Back at the end of 2015, Pininfarina announced that it was being bought by the Mahindra Group, an India based conglomerate.
Mahindra was founded in 1945 to trade in steel and other related products. They first entered the automobile industry three years later by licencing the local manufacture of Willys Jeeps on the sub-continent. Over the last few decades they have grown significantly and spread tentacles into many areas such as finance, technology, education, defence – you name it, they have a subsidiary.
In automotive, they do everything from cars, trucks, motorcycles to farm equipment, components and they also own SsangYong Motors in Korea having bought them in 2011 during a fire sale.
Pininfarina are one of the icons of the car industry – and truly synonymous with Italian style and design. They were founded in the 1930s and their badge can be seen on numerous cars and other products that people cherish. Sadly, by 2015, Pininfarina was heavily in debt – to the tune of $120M and even after restructuring the company and their debt portfolio, they weren’t able to deal with hungry creditors. They had even abandoned contract manufacturing and laid off over 100 workers to reduce costs. “Relevance” had become the internal focus with the company solely focused on design and new tech: electric bicycles, hybrid cars, even architecture and household items.
It took a couple of goes for the creditors to accept the Mahindra Group offer – several banks needed further persuasion apparently. The offer was simple: pay $28M to the owners of the design house, Pincar, for 76% of the ownership; pay the creditors $125M to wipe out all the debt and invest another $20M in the business. There was also an option for Mahindra to take the remaining 24% at a future time.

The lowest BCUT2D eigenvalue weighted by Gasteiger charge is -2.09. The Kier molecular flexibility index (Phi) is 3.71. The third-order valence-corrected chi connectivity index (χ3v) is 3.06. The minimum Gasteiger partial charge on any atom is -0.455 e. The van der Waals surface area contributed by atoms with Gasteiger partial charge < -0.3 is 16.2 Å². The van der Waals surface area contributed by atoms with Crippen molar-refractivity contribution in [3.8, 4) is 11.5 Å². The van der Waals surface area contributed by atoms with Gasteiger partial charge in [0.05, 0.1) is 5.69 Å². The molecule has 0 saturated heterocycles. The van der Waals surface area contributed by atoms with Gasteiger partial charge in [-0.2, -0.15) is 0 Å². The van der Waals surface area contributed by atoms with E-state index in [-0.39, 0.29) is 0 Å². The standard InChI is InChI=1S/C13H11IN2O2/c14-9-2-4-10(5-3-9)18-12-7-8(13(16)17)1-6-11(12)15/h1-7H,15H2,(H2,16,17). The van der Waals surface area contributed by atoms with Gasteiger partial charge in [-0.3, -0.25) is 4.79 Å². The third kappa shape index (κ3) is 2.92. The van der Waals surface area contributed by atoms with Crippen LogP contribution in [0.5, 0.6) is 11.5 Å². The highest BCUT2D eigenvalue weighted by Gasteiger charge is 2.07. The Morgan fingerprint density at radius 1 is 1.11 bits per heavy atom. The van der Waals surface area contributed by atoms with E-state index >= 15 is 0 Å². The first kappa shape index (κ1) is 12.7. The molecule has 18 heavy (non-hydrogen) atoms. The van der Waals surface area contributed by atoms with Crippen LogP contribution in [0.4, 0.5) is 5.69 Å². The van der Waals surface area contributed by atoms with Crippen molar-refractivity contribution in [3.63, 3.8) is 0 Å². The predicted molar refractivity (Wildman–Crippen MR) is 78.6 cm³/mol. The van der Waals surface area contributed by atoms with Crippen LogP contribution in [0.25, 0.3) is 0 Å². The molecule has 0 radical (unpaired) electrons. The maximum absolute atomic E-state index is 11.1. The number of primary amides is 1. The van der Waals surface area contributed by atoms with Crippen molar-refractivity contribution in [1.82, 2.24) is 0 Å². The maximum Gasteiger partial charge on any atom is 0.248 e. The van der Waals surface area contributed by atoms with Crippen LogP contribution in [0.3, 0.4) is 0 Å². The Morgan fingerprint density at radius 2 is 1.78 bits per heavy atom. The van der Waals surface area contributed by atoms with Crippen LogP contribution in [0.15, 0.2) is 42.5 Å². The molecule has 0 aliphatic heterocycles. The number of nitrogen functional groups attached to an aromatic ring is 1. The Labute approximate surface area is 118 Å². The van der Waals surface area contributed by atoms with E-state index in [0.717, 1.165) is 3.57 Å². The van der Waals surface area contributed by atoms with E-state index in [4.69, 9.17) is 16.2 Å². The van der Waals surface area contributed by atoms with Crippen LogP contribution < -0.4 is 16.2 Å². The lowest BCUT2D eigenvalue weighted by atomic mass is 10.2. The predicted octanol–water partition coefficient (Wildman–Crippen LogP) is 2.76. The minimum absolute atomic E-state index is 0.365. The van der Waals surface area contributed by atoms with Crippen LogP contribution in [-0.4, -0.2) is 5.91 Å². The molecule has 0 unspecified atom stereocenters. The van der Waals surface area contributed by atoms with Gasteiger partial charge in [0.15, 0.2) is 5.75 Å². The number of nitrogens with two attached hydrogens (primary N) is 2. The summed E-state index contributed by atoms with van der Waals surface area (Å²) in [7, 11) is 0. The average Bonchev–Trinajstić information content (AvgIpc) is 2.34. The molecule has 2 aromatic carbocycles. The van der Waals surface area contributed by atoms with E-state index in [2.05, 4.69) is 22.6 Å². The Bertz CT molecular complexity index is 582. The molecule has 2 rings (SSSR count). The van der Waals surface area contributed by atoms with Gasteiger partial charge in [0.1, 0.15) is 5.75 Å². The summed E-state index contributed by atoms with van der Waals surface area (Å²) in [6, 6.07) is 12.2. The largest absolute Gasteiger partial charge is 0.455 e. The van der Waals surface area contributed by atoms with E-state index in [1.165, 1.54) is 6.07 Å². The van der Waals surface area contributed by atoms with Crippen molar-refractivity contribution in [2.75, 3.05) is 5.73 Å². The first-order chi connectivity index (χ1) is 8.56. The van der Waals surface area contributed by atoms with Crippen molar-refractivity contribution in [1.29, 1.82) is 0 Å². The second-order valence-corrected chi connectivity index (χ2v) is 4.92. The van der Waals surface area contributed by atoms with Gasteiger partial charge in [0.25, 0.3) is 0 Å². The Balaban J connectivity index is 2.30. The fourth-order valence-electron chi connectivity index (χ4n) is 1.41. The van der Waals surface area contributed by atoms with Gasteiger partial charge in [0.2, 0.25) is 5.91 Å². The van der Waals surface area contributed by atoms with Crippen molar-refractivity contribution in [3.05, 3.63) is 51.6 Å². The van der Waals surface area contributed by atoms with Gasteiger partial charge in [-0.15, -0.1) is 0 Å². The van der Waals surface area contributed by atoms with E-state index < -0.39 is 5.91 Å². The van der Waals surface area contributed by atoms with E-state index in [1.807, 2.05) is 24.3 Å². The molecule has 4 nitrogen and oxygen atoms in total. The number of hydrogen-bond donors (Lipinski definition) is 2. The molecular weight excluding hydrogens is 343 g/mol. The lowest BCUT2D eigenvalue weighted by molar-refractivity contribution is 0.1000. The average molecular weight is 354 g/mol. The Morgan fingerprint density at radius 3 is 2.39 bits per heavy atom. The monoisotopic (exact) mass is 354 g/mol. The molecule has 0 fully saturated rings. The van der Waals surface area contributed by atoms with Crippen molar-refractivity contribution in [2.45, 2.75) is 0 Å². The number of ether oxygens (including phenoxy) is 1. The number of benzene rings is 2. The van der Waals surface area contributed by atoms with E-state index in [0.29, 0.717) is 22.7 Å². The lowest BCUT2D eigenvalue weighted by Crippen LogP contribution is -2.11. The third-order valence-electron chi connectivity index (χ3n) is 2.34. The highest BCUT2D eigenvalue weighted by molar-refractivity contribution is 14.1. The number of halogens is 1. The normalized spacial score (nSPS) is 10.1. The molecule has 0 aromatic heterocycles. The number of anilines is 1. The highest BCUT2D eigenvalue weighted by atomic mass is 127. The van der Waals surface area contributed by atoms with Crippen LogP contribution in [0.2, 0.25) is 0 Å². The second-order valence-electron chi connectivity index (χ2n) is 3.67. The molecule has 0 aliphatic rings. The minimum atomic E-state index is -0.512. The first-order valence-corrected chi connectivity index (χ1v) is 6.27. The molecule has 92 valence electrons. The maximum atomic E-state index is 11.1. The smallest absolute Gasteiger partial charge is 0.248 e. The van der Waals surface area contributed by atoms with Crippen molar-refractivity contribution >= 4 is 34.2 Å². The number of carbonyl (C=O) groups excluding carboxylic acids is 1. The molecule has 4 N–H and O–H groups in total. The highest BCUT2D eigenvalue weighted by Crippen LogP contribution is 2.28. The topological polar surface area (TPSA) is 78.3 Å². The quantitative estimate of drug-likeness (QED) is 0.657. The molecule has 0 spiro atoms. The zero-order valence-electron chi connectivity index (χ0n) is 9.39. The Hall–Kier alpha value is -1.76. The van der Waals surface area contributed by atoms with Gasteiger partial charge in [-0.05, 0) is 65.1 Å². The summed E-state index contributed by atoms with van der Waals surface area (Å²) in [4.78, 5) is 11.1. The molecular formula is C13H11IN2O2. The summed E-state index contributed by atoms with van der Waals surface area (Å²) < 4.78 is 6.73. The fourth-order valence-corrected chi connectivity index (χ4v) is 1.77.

Pininfarina now sits under Tech Mahindra, the IT arm of the group, and the acquisition had financial help from Mahindra & Mahindra, their sister automotive subsidiary. The plan was to keep Pininfarina independent. Tech Mahindra had invested in design technology and saw Pininfarina as a way to expand into European and importantly the Chinese markets. For the design house, it opened up opportunities within the group and also access to group customers in over 90 countries.
Two years on and with a strong financial backer – it helps to not have the cloud of $120M+ hanging over you – Pininfarina is stronger than ever and is working more in the China market. Long before the Mahindra acquisition, Pininfarina had opened up a small design house in Shanghai to explore the rapidly expanding market. This has paid off with the Chinese manufacturers wanting some European design influence.
I read a report that at the Shanghai Auto Show this year, Pininfarina’s designs were displayed with the Hybrid Kinetic Group showing a range of vehicles and South East Motors showing their DX3 SUV. In the last few years, many of the local manufacturers have bought designs from the studios. Hybrid Kinetic, for one, have signed a multi-year, multi-million dollar contract for their services.
So it seems that as the Chinese brands grow and expand, they hit the same issues that the rest of the world has already experienced: the underlying tech is now getting commoditised and it is the overall design that helps sell the vehicles – and with many cars looking the same by copying design elements, Pininfarina is able to provide European style, elegance and the feel that buyers the world over want. China will certainly give Pininfarina a good revenue stream for the next decade or so.
Then the next step has to be to influence SsangYong design – they must have developed the world’s ugliest vehicles over the years and definitely need help!
The Mahindra Group has done the world a great service by helping to save this icon of the industry.